School’s back in session. The tourists (mostly) have gone. There’s a new nip in the air at nights, and the days are trending cooler. To the experienced Maine resident, it all points to one thing:
Time to get in the firewood.
One was to get ‘er done is to do it yourself. It is a truth universally acknowledged that a manly, flannel-shirted Mainer in possession of a forty-acre wood lot is in need of a chainsaw. And a drag chain, tow rig on the truck and steel-capped boots. The advantages of cutting your own are many; it’s free, it’s ecological, it gets you out in the fresh air, and you always know what sort of wood you’re getting. The downside? It’s “free” only if you discount the 217 hours it’s going to take you to down, trim, cut, split and stack. The environmental benefits aren’t apparent to the beetles and borers (or, God forbid, bees…) you dislodge, and they will make themselves known by swarming all over those steel-toed boots. You will be out in the fresh air in May, June, and July, during which time your choice will be either suffering heat stroke in your long-sleeved shirt or getting eaten by mosquitoes. I’m not even going to think about the ticks.
Still, the man or woman who puts three or four cords into the wood pile has earned bragging rights for the rest of the fall and winter, and will be the recipient of admiring nods from the neighbors at the Town Meeting.
The wussier, but more convenient, way is to pay someone else to bring your wood. In the years since I’ve been in Maine, I’ve had my wood delivered by an “Urban forester,” a kind of cheerful back-to-the-land hippie; various drivers from a large corporate wood farm; and a father-son team whose dump truck held a suspiciously varied selection of wood – I don’t know if they got their supply in the dead of night from other people’s wood lots, and I didn’t ask. These men all had two things in common: they all wore grungy insulated shirt-jackets, and they all enjoyed talking my head off. Seriously, I’ve had some of my best political discussions ever with the Wood Guy. It must be lonely up there in the timberland.
volatility in the business – the fellow who reliably delivered full cords of well-cured oak and maple for a few years will, one fall, be gone. Did he move? Go to law school? Stumble over someone’s marijuana patch in the woods*? Who knows? Time to find another supplier, and for that, you need recommendations. You don’t want to be like my friend who called the number on one of those hand-painted signs without any further checking. She got her two cords delivered via a rusty pick-up over the course of several weeks. She still isn’t sure she got full cords, and some of the wood was alder and pine (softwoods look pretty on a campfire, but they won’t do a lick of good in your woodstove.)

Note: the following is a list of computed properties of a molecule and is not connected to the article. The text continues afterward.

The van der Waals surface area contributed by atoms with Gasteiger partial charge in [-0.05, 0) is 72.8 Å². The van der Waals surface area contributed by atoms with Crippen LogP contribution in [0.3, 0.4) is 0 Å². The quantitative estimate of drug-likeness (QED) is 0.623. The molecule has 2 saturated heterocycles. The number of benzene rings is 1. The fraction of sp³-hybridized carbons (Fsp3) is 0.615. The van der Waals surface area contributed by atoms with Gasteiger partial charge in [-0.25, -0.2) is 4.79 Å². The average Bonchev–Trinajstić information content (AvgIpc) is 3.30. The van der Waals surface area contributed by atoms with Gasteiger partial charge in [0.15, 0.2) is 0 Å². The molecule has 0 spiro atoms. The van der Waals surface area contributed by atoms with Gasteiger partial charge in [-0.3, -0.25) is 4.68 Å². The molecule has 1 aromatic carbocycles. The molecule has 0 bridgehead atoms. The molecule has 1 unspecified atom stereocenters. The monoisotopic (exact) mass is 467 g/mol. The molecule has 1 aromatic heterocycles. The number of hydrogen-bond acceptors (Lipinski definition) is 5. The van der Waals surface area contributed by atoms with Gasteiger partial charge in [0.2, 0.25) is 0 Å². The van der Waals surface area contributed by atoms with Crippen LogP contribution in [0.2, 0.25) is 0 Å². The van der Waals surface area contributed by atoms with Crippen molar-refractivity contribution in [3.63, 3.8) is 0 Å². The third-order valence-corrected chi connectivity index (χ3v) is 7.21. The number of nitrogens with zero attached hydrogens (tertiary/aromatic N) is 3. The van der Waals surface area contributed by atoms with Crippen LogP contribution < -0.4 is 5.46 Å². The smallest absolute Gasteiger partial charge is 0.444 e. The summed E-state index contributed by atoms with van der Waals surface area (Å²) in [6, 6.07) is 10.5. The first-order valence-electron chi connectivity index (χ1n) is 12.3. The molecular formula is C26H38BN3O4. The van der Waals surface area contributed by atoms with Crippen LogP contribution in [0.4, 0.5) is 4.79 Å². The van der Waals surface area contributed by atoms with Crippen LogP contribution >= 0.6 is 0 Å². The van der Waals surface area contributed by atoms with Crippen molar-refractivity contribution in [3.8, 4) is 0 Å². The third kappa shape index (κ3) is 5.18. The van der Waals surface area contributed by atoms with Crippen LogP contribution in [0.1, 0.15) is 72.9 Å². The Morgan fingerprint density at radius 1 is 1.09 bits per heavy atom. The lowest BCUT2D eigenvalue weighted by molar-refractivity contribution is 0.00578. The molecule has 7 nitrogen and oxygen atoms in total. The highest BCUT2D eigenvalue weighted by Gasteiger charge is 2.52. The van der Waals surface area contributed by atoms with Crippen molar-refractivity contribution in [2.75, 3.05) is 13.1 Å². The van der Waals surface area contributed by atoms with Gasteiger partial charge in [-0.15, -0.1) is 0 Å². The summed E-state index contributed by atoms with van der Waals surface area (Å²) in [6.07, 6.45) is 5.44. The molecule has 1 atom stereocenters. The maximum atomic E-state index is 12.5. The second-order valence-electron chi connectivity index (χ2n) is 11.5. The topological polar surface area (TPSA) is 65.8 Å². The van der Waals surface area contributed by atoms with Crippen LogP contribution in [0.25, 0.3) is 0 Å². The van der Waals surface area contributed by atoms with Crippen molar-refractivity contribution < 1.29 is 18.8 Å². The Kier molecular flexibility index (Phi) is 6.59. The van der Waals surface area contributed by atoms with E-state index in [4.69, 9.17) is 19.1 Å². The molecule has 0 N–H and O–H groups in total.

Eventually, you’ll get a consensus from the neighbors, and you’ll put in a call. Your Wood Guy will have a name like Sylvestre DuChagne, pronounced “Buddy Doochin.” If his operation is big enough, Buddy will be able to set you up with 16 inch, 14 inch and even the hard-to-find 12 inch splits. Measure your stove! There are few purchases less returnable than two cords of wood that’s been dumped in your driveway.
Once Buddy’s arrived with his dump truck and you’ve had a nice chat about who you’re supporting in the hotly-contested Senatorial race (Angus King) then the real fun starts. You may not have had to down, drag and split that timber, but you still have to stack it. There are many opinions as to the “best” or “right” technique for stacking wood. In between trees? On the porch? In the barn? I maintain that the absolute best way to stack wood is to have your teenagers do it. If
you’re inside enjoying a hot cup of tea while they haul it off, do you really care how they arrange the wood? No, because if you play your cards right, they’ll also be responsible for bringing the splits in during the winter.
Once the kids are done, take some time to enjoy the sight! A heavily-stacked wood pile engenders the same deep, warm security as a full pantry and a healthy bank balance. You know no matter how deep the snow, how harsh the weather, how frequent the power outages, you’ll make it through to mud season. That’s the way life should be.
*This is actually going to be the plot of Paul’s next book.